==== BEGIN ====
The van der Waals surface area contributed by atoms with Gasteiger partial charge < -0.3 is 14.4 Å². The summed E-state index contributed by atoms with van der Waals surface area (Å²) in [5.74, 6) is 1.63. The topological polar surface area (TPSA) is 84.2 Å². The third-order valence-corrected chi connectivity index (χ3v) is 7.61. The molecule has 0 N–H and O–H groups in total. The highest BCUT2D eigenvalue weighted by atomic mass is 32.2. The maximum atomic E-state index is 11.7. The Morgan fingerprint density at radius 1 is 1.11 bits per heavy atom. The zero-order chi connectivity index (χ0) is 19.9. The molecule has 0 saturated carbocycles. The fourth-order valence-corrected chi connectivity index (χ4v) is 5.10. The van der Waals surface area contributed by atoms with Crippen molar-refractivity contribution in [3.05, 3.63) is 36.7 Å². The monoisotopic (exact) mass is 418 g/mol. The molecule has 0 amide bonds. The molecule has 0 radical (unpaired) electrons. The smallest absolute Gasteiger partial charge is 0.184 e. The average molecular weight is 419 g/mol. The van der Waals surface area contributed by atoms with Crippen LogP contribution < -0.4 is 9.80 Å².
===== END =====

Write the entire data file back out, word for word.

The van der Waals surface area contributed by atoms with Gasteiger partial charge < -0.3 is 14.4 Å². The summed E-state index contributed by atoms with van der Waals surface area (Å²) in [5.74, 6) is 1.63. The topological polar surface area (TPSA) is 84.2 Å². The third-order valence-corrected chi connectivity index (χ3v) is 7.61. The molecule has 0 N–H and O–H groups in total. The highest BCUT2D eigenvalue weighted by atomic mass is 32.2. The maximum atomic E-state index is 11.7. The Morgan fingerprint density at radius 1 is 1.11 bits per heavy atom. The zero-order chi connectivity index (χ0) is 19.9. The molecule has 0 saturated carbocycles. The fourth-order valence-corrected chi connectivity index (χ4v) is 5.10. The van der Waals surface area contributed by atoms with Crippen molar-refractivity contribution in [3.05, 3.63) is 36.7 Å². The monoisotopic (exact) mass is 418 g/mol. The molecule has 0 amide bonds. The molecule has 0 radical (unpaired) electrons. The smallest absolute Gasteiger partial charge is 0.184 e. The average molecular weight is 419 g/mol. The van der Waals surface area contributed by atoms with Crippen LogP contribution < -0.4 is 9.80 Å².